18. A method for analyzing an H5N1 influenza strain comprising the step of obtaining an amino acid sequence from the strain and comparing it to at least three of four amino acid sequences for HA clade, glycosylation sequon, receptor binding site and cleavage motif, as set forth in Table 1.
19. PCR primers for amplifying an influenza virus HA gene comprising SEQ ID NO: 22 and SEQ ID NO: 23.
20. The PCR primers of claim 19 further comprising an internal primer to a subsequence found in SEQ ID) NOs: 13, 14 and 15.
CROSS-REFERENCE TO RELATED APPLICATIONS
This application claims priority from U.S. Provisional Patent Application No. 60/861,603 filed on Nov. 29, 2006, which is hereby incorporated by reference in its entirety.
REFERENCE TO SEQUENCE LISTING, COMPUTER PROGRAM, OR COMPACT DISK
Applicants assert that the paper copy of the Sequence Listing is identical to the Sequence Listing in computer readable form found on the accompanying computer disk. Applicants incorporate the contents of the sequence listing by reference in its entirety.
BACKGROUND OF THE INVENTION
1. Field of the Invention
The present invention relates to the field of nucleic acid diagnostics, and, in particular to devices and methods for identification of viral pathogens such as avian influenza, by nucleic acid sequencing.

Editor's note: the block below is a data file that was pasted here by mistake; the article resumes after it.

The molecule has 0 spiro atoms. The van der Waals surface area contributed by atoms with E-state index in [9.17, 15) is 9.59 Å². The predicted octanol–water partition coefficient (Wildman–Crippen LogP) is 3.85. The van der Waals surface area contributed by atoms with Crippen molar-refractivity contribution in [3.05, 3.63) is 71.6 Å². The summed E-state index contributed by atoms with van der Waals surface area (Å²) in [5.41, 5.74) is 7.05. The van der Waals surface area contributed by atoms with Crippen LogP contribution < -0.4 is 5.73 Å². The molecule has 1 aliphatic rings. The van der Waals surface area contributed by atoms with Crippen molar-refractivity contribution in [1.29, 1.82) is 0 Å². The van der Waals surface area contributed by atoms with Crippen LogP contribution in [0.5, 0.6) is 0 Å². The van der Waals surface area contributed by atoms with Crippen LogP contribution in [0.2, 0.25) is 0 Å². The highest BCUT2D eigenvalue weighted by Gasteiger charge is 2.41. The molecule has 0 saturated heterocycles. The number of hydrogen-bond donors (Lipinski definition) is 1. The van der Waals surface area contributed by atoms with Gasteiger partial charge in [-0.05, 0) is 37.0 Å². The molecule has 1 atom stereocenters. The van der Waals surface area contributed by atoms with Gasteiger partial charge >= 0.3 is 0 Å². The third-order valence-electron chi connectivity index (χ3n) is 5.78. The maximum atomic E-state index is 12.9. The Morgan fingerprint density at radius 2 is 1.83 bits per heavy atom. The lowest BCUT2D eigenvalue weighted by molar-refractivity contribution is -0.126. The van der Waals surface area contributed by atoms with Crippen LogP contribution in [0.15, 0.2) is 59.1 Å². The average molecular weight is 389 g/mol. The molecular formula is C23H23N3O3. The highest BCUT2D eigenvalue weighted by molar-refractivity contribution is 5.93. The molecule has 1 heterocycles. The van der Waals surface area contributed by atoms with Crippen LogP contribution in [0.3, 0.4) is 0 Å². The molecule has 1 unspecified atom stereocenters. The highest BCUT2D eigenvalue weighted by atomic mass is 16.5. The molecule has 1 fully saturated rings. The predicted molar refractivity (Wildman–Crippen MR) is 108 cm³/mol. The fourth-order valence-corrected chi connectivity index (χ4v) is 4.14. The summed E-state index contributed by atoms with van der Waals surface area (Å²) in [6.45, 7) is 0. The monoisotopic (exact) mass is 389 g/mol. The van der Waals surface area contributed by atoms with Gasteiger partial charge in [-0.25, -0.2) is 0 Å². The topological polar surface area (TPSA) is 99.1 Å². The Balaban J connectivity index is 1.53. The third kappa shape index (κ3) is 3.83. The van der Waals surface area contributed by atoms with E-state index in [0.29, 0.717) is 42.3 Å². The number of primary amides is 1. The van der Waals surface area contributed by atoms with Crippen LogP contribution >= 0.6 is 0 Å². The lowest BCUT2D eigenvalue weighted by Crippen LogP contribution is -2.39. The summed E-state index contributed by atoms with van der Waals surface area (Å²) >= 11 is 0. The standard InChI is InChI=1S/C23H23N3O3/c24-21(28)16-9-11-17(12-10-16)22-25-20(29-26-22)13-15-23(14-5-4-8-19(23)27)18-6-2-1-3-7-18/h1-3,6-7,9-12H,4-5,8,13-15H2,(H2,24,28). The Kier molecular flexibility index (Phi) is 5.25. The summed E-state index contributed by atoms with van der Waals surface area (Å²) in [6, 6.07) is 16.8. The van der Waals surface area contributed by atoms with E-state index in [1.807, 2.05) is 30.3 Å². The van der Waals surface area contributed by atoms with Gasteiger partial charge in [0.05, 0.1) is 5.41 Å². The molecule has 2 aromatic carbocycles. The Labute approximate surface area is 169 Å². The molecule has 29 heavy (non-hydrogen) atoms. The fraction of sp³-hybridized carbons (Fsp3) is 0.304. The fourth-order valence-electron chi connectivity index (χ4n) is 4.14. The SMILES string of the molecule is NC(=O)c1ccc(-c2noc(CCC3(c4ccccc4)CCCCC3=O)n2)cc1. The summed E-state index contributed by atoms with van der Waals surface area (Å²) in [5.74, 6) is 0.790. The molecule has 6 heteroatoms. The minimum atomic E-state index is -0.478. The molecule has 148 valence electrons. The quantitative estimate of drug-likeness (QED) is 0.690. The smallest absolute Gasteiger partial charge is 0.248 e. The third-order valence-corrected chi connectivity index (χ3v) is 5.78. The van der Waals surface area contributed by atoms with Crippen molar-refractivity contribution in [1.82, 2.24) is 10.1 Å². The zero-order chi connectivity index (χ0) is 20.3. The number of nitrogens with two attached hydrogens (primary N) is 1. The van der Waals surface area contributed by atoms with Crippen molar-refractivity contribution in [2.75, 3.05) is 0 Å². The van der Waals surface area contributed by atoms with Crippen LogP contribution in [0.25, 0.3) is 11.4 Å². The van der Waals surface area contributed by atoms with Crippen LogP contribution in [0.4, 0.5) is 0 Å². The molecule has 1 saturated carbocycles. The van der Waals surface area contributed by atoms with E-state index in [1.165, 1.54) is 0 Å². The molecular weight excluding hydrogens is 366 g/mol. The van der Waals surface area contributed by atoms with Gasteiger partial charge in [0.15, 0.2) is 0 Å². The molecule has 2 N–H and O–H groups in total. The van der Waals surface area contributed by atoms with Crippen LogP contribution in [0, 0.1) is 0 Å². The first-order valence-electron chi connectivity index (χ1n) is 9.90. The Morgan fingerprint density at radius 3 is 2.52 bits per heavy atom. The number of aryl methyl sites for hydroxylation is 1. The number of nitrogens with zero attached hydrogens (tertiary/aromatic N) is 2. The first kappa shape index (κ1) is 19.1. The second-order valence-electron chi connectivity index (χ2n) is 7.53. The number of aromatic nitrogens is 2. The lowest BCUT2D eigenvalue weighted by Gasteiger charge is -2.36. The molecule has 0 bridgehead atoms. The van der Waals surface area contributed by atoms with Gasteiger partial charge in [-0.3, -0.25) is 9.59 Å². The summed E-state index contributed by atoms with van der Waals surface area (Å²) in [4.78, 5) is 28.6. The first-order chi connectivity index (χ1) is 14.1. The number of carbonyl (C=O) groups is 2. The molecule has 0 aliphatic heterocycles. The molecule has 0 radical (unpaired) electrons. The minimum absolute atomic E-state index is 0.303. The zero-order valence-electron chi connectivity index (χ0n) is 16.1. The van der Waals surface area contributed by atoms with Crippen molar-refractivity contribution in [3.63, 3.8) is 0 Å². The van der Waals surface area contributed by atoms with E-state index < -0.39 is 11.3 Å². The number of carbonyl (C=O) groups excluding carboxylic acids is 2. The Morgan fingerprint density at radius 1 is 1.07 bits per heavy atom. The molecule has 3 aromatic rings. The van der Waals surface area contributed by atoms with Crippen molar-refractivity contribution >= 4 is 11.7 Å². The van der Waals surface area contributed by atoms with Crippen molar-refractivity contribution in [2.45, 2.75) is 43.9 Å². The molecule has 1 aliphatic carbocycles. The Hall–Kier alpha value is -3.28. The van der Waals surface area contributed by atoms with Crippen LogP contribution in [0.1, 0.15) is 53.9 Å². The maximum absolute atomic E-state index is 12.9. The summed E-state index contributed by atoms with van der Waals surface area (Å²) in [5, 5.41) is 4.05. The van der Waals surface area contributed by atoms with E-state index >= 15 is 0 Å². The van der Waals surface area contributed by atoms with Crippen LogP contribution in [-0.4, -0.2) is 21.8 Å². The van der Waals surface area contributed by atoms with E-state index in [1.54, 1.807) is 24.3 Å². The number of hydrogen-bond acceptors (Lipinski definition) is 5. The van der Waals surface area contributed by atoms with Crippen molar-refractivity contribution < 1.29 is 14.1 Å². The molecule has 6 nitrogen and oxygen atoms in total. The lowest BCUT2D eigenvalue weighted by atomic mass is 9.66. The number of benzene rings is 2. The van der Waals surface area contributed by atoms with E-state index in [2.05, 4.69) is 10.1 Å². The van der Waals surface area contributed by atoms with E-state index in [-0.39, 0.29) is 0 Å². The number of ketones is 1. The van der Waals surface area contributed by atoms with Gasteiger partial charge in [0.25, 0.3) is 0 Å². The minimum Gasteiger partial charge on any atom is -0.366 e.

2. Related Art
The worldwide spread of high pathogenicity H5N1 avian influenza A virus in poultry and wild birds has resulted in many human infections, with high fatality rates. Although sustained transmission human-to-human has not yet occurred, concern about a potential pandemic continues to mount. The avian influenza A subtype H5N1 was first found among domestic poultry populations in 1996 in southern China (Xu et al., 1999). A similar H5N1 influenza virus spread directly from poultry to humans in Hong Kong in 1997, causing the deaths in 6 of 18 persons diagnosed with infection with this virus (Subbarao et al., 1998). While eradicated in Hong Kong through massive culling of poultry, the disease has continued to spread across Asia, causing human deaths in Thailand, Vietnam, Indonesia, China and elsewhere (Subbarao et al., 1998). The rapid spread of H5N1 from Asia into Europe and Africa in recent months has intensified efforts to control the virus and avert a pandemic. To address the recognized need for rapid, low-cost diagnosis, tracking critically important genetic changes in the virus among animal and human host populations, and identifying specific viral clades (WHO 2005), there is described below high-throughput methods for monitoring viral mutations that may control virulence and transmissibility in humans (Shinya et al., 2005). Accurate and rapid detection and tracking of H5N1 will be critical to prevent or control a potential pandemic.